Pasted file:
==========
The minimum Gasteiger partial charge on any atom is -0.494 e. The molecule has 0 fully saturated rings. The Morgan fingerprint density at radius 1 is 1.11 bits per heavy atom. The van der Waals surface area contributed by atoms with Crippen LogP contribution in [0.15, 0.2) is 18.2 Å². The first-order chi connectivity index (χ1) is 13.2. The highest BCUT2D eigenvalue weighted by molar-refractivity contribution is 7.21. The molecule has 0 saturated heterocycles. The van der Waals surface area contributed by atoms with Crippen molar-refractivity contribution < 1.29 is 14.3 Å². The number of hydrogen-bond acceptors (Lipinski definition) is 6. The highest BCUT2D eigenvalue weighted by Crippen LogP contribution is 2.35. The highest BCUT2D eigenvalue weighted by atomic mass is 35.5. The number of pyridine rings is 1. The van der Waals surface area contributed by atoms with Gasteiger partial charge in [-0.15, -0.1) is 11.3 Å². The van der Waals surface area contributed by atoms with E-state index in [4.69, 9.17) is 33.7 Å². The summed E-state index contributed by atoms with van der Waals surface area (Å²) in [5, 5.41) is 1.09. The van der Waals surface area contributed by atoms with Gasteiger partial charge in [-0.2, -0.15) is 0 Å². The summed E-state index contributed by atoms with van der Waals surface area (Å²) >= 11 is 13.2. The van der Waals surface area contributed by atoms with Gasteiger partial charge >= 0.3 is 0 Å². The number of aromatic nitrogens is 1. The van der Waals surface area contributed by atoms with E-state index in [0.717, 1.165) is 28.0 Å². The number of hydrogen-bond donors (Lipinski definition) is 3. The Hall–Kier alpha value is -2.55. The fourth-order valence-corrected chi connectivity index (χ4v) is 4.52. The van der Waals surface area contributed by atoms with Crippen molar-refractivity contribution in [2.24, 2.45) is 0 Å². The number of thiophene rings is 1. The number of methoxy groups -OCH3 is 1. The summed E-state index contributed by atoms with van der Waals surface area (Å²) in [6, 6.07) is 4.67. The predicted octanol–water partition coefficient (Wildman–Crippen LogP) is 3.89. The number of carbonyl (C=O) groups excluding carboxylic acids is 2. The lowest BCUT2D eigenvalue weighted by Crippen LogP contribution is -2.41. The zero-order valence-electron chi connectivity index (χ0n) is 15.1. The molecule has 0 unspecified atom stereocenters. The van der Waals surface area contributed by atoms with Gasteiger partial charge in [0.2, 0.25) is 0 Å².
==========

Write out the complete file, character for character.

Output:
The minimum Gasteiger partial charge on any atom is -0.494 e. The molecule has 0 fully saturated rings. The Morgan fingerprint density at radius 1 is 1.11 bits per heavy atom. The van der Waals surface area contributed by atoms with Crippen LogP contribution in [0.15, 0.2) is 18.2 Å². The first-order chi connectivity index (χ1) is 13.2. The highest BCUT2D eigenvalue weighted by molar-refractivity contribution is 7.21. The molecule has 0 saturated heterocycles. The van der Waals surface area contributed by atoms with Crippen molar-refractivity contribution < 1.29 is 14.3 Å². The number of hydrogen-bond acceptors (Lipinski definition) is 6. The highest BCUT2D eigenvalue weighted by Crippen LogP contribution is 2.35. The highest BCUT2D eigenvalue weighted by atomic mass is 35.5. The number of pyridine rings is 1. The van der Waals surface area contributed by atoms with Gasteiger partial charge in [-0.15, -0.1) is 11.3 Å². The van der Waals surface area contributed by atoms with E-state index in [4.69, 9.17) is 33.7 Å². The summed E-state index contributed by atoms with van der Waals surface area (Å²) in [5, 5.41) is 1.09. The van der Waals surface area contributed by atoms with Gasteiger partial charge in [-0.2, -0.15) is 0 Å². The summed E-state index contributed by atoms with van der Waals surface area (Å²) >= 11 is 13.2. The van der Waals surface area contributed by atoms with Gasteiger partial charge >= 0.3 is 0 Å². The number of aromatic nitrogens is 1. The van der Waals surface area contributed by atoms with E-state index in [0.717, 1.165) is 28.0 Å². The number of hydrogen-bond donors (Lipinski definition) is 3. The Hall–Kier alpha value is -2.55. The fourth-order valence-corrected chi connectivity index (χ4v) is 4.52. The van der Waals surface area contributed by atoms with Crippen molar-refractivity contribution in [2.24, 2.45) is 0 Å². The number of thiophene rings is 1. The number of methoxy groups -OCH3 is 1. The summed E-state index contributed by atoms with van der Waals surface area (Å²) in [6, 6.07) is 4.67. The predicted octanol–water partition coefficient (Wildman–Crippen LogP) is 3.89. The number of carbonyl (C=O) groups excluding carboxylic acids is 2. The lowest BCUT2D eigenvalue weighted by Crippen LogP contribution is -2.41. The zero-order valence-electron chi connectivity index (χ0n) is 15.1. The molecule has 0 unspecified atom stereocenters. The van der Waals surface area contributed by atoms with Gasteiger partial charge in [0.2, 0.25) is 0 Å².